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Pei Zheng, the Assistant Professor from Department of Journalism, had a new journal article come out at Asian Journal of Communication, the flagship SSCI journal focusing on Asian and comparative communication studies. 

Titled “Mapping the field of communication technology research in Asia: Content analysis and text mining of SSCI journal articles 1995-2014” Pei’s paper adopted content analysis and text mining-based semantic network analysis to map the landscape of communication technology research in Asia of the recent two decades.

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Associate Professor, Paul R. Geisler, EdD, ATC and Associate Clinical Professor, Todd Lazenby, MS, ATC from the Department of Exercise & Sport Science recently had a paper accepted for publication in the International Journal of Athletic Training & Therapy

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Professor Levy's paper "What I See, Who I Am: Saudi Women Enrolled in University
Photo Course Teach Disabled Children to Communicate with Cameras", has been accepted into the Arts in Society Research Network conference and journal to be held in June, 2017.

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 Carlos Figueroa, and Matthew Gritter, co-author "Borderlands" in People of Color in the United States: Contemporary Issues in Education, Work, Communities, Health, and Immigration, Volume 4, (ABC-CLIO Greenwood, 2016), pp. 41 - 48.

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Asma Barlas, professor of Politics, served on a panel on human rights, gender, and sexuality in Islamic contexts, at the University of Michigan, Ann Arbor, on Oct 27. Her co-panelists were Juan Cole (Richard P. Mitchell Professor of History, U-M) and Samar Habib (associate researcher, Centre for Gender Studies, University of London).

Shirin Ebadi, Nobel laureate and Iranian human rights lawyer, served as a respondent to the panel in addition to giving the keynote as part of this event. The proceedings were live streamed and will also be available here in the near future: http://ummedia05.miserver.it.umich.edu/itscomm/disc/symposium.html

Mara Alper (Media Arts) presented her video art work at a guest lecturer in the graduate design program at the Technische Universität in Berlin in October. In September, she presented in the Gatty Lecture Series in the Southeast Asia Program at Cornell, where she is a Faculty Research Associate. Her talk on “Bali: Sacred Waters/Surging Tourism” included a screening of her documentary “Sacred Waters of Bali.” This work also screened at the Dallas Video Festival in October.

The Technische Universität Berlin is a research university founded in 1879 considered one of the most prestigious education institutions in Europe.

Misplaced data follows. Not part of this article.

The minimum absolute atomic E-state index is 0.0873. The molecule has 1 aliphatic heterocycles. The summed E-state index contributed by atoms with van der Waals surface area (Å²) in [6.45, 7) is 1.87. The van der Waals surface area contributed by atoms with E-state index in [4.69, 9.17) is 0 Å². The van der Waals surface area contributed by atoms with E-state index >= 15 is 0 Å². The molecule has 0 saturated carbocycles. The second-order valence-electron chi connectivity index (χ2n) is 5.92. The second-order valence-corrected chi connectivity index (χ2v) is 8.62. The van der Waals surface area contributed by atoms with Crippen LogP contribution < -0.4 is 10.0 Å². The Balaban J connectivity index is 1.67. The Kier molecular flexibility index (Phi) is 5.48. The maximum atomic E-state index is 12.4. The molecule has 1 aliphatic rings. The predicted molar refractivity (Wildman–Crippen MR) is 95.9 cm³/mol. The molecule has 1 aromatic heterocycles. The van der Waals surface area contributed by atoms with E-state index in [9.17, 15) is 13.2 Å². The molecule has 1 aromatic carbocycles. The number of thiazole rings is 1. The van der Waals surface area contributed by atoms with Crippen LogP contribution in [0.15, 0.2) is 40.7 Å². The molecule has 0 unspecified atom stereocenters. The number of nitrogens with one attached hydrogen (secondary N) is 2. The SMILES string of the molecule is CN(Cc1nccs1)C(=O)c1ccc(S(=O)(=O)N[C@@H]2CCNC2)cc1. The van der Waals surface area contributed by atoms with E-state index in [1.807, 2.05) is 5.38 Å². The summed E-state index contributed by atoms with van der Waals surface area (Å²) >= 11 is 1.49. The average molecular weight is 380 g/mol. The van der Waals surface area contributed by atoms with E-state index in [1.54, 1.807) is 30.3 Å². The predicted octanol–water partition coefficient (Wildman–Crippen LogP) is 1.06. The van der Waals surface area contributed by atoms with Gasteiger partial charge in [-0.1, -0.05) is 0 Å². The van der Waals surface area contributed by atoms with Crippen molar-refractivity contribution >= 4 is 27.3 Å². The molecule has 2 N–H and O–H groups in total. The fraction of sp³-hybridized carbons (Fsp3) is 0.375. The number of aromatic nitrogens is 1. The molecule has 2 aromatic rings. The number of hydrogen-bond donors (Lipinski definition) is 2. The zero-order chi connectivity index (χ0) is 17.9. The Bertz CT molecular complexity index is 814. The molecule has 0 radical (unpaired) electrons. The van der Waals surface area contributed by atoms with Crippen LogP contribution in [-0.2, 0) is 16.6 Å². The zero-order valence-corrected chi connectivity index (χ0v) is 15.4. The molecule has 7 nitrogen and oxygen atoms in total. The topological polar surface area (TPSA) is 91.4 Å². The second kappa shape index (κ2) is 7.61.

Cyndy Scheibe and Chris Sperry presented at the 45th Annual Conference of the North American Association for Environmental Education (NAAEE) in Madison, Wisconsin. The conference was held to discuss how K-12 teachers could engage students in critical thinking about the environment and sustainability.

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Professor Pei Zheng, Department of Journalism, has newly published her paper, “A content analysis of research on China in top-ranked communication journals from 1995 to 2014: a comparison with other Asian countries”, at Asian Journal of Communication, a refereed international publication and Thomson Reuters SSCI listed journal.

The study adopted content and citation analysis to compare the trend of communication research in East Asian countries over the past 20 years. The quantitative and longitudinal analysis revealed the changing patterns, theoretical and methodological gaps on China and East Asian studies, which offered guidance for communication scholars worldwide to study Asian context.

On Saturday, October 22, Dr. Cristina Gomez gave the Randolph Lecture at the Seaway Section Meeting of the Mathematics Association of America, held at Rochester Institute of Technology.

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With Himadeep Muppidi (Vassar College), Naeem Inayatullah presented “The Miracle is What I am Trying to Understand: Science, Biography and Intimacy in International Politics.”  The invitation to deliver their multimedia presentation came by way of University of Aberystwyth's Politics and Performance International group.   Naeem also attended the two day conference titled Racialized Realities in World Politics organized by the journal Millennium at the London School of Economics.  He presented “How to Enjoy an Avocado: Hegel, Race, and Genocide,” and served as a discussant for the panel,  “Telling Stories in/of a Racialized World.”  

His talk can be accessed here: https://www.academia.edu/29411870/How_to_Enjoy_an_Avocado_Hegel_Race_and_Genocide